我们位于奥克兰东区Howick                                      (09) 576 9506                                                                   events@fencible.org.nz

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上午10点开放,进场截止时间下午4点
(除非另行告知)

我们位于奥克兰东区Howick

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The Village Fencible Story

Colonial Howick was founded by Governor Captain George Grey as part of a chain of villages around the southern aspect of Auckland to protect Auckland from possible attack. Grey requested troops, but Earl Grey (later Lord Howick) as Secretary of State for the Colonies (1846-1852) decided to send retired soldiers as members of the Royal New Zealand Fencible Corps.

Fencible comes from the word “defencible” meaning “capable of defence”. The Fencibles had served in the wars of Britain in the 1830s and 1840s. To emigrate to New Zealand under the Fencible scheme, retired soldiers were required to be under 48 years of age and of ‘good character and industrious habits’.

These soldier-settlers were offered a free passage to New Zealand with their wives and families, a cottage and an acre of land. Providing they performed certain military duties – including compulsory church parade on Sundays – their cottage and acre would be theirs after a seven-year term of service. They received a small pension and were required to find gainful employment in addition to their ‘Fencible’ occupation.

Between 1847-1854, ten ships brought the 2,500 Fencibles and their families, which nearly doubled the population of Auckland at that time. Other Fencible villages were at Panmure, Otahuhu, and Onehunga.

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Howick was founded by Governor Captain George Grey as part of a chain of villages around the southern aspect of Auckland to protect Auckland from possible attack. Grey requested troops, but Earl Grey (later Lord Howick) as Secretary of State for the Colonies (1846-1852) decided to send retired soldiers as members of the Royal New Zealand Fencible Corps.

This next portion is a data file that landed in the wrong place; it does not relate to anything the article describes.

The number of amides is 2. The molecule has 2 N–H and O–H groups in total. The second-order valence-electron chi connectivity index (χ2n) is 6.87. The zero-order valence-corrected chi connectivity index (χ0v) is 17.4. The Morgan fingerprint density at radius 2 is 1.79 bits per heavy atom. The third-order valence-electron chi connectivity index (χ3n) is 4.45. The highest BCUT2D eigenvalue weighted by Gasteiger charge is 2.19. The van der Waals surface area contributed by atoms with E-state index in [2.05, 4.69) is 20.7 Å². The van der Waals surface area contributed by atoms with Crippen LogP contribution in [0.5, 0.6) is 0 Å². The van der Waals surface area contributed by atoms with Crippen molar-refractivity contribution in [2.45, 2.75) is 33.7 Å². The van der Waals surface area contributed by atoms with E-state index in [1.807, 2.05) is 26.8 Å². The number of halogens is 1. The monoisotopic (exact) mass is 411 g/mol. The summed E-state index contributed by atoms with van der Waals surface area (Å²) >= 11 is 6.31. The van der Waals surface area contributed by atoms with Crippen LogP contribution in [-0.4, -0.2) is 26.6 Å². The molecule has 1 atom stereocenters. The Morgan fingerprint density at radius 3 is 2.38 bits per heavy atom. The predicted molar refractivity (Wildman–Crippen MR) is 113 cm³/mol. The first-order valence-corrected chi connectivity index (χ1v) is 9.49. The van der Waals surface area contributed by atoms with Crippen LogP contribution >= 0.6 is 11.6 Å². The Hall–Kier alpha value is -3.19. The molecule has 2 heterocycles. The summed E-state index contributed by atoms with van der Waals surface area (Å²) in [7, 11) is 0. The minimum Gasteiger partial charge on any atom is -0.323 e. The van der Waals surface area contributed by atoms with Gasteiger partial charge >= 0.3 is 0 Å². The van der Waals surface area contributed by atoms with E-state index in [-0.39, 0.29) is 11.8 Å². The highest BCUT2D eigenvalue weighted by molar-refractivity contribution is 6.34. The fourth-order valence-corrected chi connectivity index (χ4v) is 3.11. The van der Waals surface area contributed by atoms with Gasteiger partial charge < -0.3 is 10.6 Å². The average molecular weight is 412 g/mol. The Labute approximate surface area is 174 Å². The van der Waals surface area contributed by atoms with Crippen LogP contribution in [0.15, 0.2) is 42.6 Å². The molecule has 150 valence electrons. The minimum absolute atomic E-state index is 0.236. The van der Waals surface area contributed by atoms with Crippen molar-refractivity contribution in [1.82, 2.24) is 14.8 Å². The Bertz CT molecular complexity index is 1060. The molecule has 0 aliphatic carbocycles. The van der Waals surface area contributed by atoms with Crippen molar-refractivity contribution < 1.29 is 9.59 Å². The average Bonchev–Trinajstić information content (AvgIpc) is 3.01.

Fencible comes from the word “defencible” meaning “capable of defence”. The fencibles had served in the wars of Britain in the 1830s and 1840s. To emigrate to NZ under the fencible scheme, retired soldiers were required to be under 48 years of age and of ‘good character and industrious habits’.

These soldier-settlers were offered a free passage to New Zealand with their wives and families, a cottage and an acre of land. Providing they performed certain military duties – including compulsory church parade on Sundays – their cottage and acre would be theirs after a seven-year term of service. They received a small pension and were required to find gainful employment in addition to their ‘fencible’ occupation.

Between 1847-1854, eleven ships brought the 2,500 fencibles and their families, which nearly doubled the population of Auckland at that time. Other fencible villages were at Panmure, Otahuhu, and Onehunga.

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游览我们的鲜活历史博物馆

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每天开放

上午10点开放,进场截止时间下午4点

(除非另行告知)

 

Where we are

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Howick Historical Village

Howick历史村

新西兰奥克兰市

Pakuranga区

Bells Road

Lloyd Elsmore Park